This work may not be copied, distributed, displayed, published, reproduced, transmitted, modified, posted, sold, licensed, or used for commercial purposes. By downloading this file, you are agreeing to the publisher’s Terms & Conditions.

Letter to the Editor

Dental Care: A Necessary Component of Integrated Care

Asa L. Cordle, MD; Brian B. Sheitman, MD; and Beat D. Steiner, MD

Published: October 27, 2016

Dental Care: A Necessary Component of Integrated Care

To the Editor: Large health care organizations have paid growing attention to integrated care models for providing primary care and behavioral health services.1 One of the specific goals of integrated care models has been to reduce the rate by which patients seek costly emergency services, whether psychiatric or general medical. The relevant research literature, however, seldom mentions dental health services as an aspect of integrated care in this context, despite patients with primary psychotic disorders or substance use disorders having higher rates of poor dental health and being less likely to seek outpatient dental health services compared to unaffected populations.2,3


Methods. We report the results of a survey on dental health conducted in 2015 at an academic and community mental health facility with colocated primary care services in Raleigh, North Carolina. The facility has inpatient mental health, residential mental health and detoxification beds, and a crisis clinic that is open at all times. We surveyed 131 adult patients, the majority of whom were located on substance abuse detox or short-term psychiatric rehabilitation units (60%, n = 79). The remaining surveyed patients were attending an outpatient primary care clinic (20%, n = 26), admitted to a psychotic disorders unit (15%, n = 19), or in the crisis and assessment center (5%, n = 7).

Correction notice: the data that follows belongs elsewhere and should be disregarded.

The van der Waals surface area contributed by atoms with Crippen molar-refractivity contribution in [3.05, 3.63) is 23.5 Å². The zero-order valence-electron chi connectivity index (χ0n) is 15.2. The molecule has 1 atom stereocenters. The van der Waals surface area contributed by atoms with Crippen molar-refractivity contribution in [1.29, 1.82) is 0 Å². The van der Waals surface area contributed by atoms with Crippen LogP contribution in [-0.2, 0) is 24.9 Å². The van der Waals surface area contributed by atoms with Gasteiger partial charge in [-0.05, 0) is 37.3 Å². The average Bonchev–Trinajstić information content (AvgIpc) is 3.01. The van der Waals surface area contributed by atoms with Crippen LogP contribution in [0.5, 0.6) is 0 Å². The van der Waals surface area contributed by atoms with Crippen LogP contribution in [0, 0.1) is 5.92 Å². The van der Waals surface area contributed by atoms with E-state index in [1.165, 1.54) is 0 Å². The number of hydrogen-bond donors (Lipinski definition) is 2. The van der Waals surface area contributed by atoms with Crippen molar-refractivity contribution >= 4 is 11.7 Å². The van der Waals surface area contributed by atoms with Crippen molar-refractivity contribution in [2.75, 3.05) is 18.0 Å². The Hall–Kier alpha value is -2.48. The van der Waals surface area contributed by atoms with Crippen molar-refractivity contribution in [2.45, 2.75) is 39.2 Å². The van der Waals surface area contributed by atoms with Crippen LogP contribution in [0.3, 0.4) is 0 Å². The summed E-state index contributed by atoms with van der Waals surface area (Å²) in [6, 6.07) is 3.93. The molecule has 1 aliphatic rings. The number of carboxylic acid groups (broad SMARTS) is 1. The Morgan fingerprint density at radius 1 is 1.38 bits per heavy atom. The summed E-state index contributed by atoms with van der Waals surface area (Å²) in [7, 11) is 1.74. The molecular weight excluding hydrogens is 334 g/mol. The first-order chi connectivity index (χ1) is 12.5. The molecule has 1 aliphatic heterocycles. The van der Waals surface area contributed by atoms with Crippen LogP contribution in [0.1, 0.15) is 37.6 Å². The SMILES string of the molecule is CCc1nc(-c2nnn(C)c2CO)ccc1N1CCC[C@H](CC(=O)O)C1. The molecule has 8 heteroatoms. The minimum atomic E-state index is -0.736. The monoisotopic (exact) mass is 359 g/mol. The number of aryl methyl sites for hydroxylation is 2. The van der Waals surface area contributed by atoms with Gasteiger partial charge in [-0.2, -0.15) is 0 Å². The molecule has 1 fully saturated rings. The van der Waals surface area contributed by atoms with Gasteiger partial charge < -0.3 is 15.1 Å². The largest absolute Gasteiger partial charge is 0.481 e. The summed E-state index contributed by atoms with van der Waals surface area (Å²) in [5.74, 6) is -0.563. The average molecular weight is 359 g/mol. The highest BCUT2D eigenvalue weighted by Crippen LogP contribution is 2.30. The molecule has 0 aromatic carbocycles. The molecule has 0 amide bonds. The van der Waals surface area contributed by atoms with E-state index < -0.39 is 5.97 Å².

Results. Fifty-five percent (n = 71) of the patients surveyed reported not having seen a dentist in more than 2 years. Of the 123 patients reporting having seen a dentist in their lifetime, 47% (n = 58) cited tooth pain or trouble with teeth as prompting their most recent visit. Of the 131 surveyed patients, 15% (n = 20) reported having dental pain at the time of the survey, 9 of those patients reported the pain as "very painful." In addition, 25% (n = 33) reported that during their lifetime, they had presented to an emergency department to obtain relief from dental pain.


The survey relied on a convenience sample of patients and did not include a control group. Nevertheless, the rates of current dental pain and lifetime emergency department visits for dental pain are high and raise clinical concerns. Most integrated care programs do not include dental care services, presumably due to a variety of economic factors. If confirmed in larger studies, the prevalence of poor dental health and its impact on emergency service use could present a target for improving quality and reducing costs.


1. Scharf DM, Eberhart NK, Schmidt N, et al. Integrating primary care into community behavioral health settings: programs and early implementation experiences. Psychiatr Serv. 2013;64(7):660-665. PubMed doi:10.1176/

2. McCreadie RG, Stevens H, Henderson J, et al. The dental health of people with schizophrenia. Acta Psychiatr Scand. 2004;110(4):306-310. PubMed doi:10.1111/j.1600-0447.2004.00373.x

3. Friedlander AH, Marder SR, Pisegna JR, et al. Alcohol abuse and dependence: psychopathology, medical management and dental implications. J Am Dent Assoc. 2003;134(6):731-740. PubMed doi:10.14219/jada.archive.2003.0260

Asa L. Cordle, MDa

Brian B. Sheitman, MDa

Beat D. Steiner, MDa,b

aDepartment of Psychiatry, University of North Carolina at Chapel Hill

bDepartment of Family Medicine, University of North Carolina at Chapel Hill

Potential conflicts of interest: None.

Funding/support: None.

Published online: October 27, 2016.

Prim Care Companion CNS Disord 2016;18(5):doi:10.4088/PCC.15l01929

© Copyright 2016 Physicians Postgraduate Press, Inc.

Related Articles

Volume: 18

Quick Links:


Buy this Article as a PDF